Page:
As a concept, Quake Live is fairly simple to describe: Quake III Arena, for free, in a web browser. As a phenomenon, it goes much deeper. Quake Live is a step into new, experimental territory.
Now who wouldn't want to turn everything in the room into plush? We go hands-on with the most recent demo for Quantum Conundrum, a charming puzzle-platformer from the co-creator of Portal...
We last saw him in Casino Royale staring down the barrel of a gun at terrorist kingpin Mr White, shortly after shooting him in the leg - and the next film's going to kick off with Bond interrogating the murdering scumbag at MI6. The game, meanwhile, straddles both films - the developers have been to the sets of both, taking hundreds of reference photos since early in Casino's production - although because of security restrictions around Solace, most of the levels we've seen are from Casino Royale.
Not one to develop exclusively for PS3 or work in the third-person shooter genre, Japanese developer Tecmo has simultaneously broken two of its traditions with Quantum Theory. Let’s get the obvious out of the way, this looks like an art nouveau version of Xbox 360’s cover-fire based Gears Of War. Not a bad thing. PS3 could do with a hulking, no-brainer blast.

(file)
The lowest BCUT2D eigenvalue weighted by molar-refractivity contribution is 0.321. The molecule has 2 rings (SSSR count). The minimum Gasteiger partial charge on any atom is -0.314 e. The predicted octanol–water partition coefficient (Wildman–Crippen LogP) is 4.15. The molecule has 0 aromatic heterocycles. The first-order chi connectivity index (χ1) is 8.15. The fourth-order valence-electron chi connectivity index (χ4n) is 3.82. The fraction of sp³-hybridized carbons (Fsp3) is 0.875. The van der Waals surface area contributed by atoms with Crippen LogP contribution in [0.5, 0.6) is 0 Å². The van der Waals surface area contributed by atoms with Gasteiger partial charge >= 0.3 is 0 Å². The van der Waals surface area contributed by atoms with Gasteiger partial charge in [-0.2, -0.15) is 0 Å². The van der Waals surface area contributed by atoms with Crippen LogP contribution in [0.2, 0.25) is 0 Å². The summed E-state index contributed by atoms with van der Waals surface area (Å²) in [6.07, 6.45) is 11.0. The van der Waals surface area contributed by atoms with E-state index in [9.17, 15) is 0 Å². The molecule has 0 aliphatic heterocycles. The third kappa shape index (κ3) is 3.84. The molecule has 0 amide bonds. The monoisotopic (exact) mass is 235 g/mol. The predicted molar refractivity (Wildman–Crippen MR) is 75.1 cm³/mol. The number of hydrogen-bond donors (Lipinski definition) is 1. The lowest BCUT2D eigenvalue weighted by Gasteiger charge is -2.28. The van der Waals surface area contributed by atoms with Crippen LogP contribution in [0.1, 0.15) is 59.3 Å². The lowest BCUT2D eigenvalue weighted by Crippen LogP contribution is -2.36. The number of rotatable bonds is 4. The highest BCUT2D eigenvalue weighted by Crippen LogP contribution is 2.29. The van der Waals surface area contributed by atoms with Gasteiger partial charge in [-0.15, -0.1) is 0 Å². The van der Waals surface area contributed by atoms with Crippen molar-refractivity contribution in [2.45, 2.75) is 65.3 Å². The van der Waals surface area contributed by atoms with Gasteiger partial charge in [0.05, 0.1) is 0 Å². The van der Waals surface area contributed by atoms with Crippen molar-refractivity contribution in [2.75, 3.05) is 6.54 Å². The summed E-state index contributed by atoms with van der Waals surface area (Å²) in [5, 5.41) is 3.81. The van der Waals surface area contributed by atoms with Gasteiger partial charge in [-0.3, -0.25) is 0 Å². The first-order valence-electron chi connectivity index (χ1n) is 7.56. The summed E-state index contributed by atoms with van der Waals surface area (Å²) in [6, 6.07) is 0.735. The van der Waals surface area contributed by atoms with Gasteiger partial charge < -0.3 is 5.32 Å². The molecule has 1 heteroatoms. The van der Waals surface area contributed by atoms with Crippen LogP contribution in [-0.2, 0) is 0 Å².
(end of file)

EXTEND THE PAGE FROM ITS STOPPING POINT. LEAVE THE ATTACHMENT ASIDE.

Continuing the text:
Gears of War has a lot to answer for. We haven’t even seen the game on PS3, nor are we likely to, but its influence is keenly felt in many games. Whether it’s Resident Evil 5’s alternate control set being tweaked to handle more like it or a blind-fire mechanic stealthily creeping into Killzone 2, Epic’s game has had many admirers try to replicate some of its traits.
Quantum Theory (still can't figure out why it's called that) is a little like Gears of War, Gears of War, Gears of War, and maybe a little RE 5, Clive Barker's Jericho, and Gears of War. You're a ripped-as-shit manly-man man, and you and your sexy side-kick have to stop something that's probably really bad from happening...
Not since Missile Command had you pointing rockets and Frogger gave you command of your own traffic-dodging amphibian has a game title been so damned literal. Namco Bandais QuickSpot has you doing just that; quickly spotting exactly which thing aint like the other. As two similar pictures appear on both screens, your job is finding whats different. The game turns you and your stylus into arbiters of normalcy, using the mighty circle as your only weapon against the tyranny of the